I used Tape to mark off the main divisions of color and a few of the finer areas on the roof, but for the most part the painting was all freehand. The colored stains worked really well. The Mystic Black was a little more translucent than the others and I noticed it went on a little splotchier than I had hoped. That's what I get for not using a wood conditioning coat. I suspect this this will be the one little thing which bugs me about the project in the future.
My jagged lines along the top felt more American Indian to me than Chinese. I hoped that the decorative flourishes would help it to feel a little more Chinese.
There was no way I could be as ornate or detailed as the actual, real life, palaces. So I decided my artistic style for this would be simplified. Actual palace detail:
Often in China I felt that things were always under construction. The weather, the pollution, and the building materials were always in conflict with each other and buildings were often well weathered. While I have a pretty strong perfectionist streak, I knew that this box was going to be far from perfect when I got done and I wanted to embrace that as part of the boxes' style. I kind of wanted the box to look like it was maybe in need of repair. Not that I wanted it to look old or broken, just that it wasn't polished.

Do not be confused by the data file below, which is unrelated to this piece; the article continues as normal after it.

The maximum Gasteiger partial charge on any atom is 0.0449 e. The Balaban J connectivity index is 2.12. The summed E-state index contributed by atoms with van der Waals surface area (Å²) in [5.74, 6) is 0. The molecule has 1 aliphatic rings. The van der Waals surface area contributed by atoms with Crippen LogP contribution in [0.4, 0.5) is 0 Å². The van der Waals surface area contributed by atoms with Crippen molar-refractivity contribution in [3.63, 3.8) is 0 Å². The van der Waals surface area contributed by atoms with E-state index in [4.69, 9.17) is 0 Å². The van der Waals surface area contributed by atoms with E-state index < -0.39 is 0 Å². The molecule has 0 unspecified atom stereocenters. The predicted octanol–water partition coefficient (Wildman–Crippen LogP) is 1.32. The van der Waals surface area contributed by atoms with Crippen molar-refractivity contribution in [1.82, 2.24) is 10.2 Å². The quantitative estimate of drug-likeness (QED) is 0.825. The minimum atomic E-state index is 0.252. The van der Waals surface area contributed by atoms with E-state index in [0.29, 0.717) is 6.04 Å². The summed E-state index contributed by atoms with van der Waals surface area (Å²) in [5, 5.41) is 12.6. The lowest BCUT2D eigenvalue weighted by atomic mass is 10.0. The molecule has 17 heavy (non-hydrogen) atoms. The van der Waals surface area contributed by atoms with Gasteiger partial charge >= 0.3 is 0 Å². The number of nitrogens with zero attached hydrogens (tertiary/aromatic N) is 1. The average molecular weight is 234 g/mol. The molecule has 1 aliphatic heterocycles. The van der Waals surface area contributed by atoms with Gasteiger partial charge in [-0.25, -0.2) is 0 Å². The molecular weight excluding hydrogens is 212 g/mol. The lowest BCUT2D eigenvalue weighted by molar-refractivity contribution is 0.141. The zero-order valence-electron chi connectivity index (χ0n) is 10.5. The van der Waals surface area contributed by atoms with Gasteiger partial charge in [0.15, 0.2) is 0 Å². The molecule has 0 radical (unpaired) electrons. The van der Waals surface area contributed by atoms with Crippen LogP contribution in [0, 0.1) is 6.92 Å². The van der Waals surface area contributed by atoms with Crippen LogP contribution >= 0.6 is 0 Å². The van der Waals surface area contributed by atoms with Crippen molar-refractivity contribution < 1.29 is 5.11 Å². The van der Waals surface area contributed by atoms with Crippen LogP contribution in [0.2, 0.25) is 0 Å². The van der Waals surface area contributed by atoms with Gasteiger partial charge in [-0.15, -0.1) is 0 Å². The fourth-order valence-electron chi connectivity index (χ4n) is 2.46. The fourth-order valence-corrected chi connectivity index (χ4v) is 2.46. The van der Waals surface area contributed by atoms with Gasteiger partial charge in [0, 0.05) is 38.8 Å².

I used a spray polyurethane to coat the outside of the box and give it a little gloss. I also added handles to the roof and to the sides of the box. Originally, I wanted the roof to be hinged, but it was far easier to make it lift off. This was I didn't need to worry about the eaves breaking if the lid hinged too far.
Overall, I'm very pleased with how it turned out. One last tough will be adding a few stacking internal trays. Right now, it's just one big open space, but I have a lot of little pieces which can go inside. Below are a few more photos of the finished product.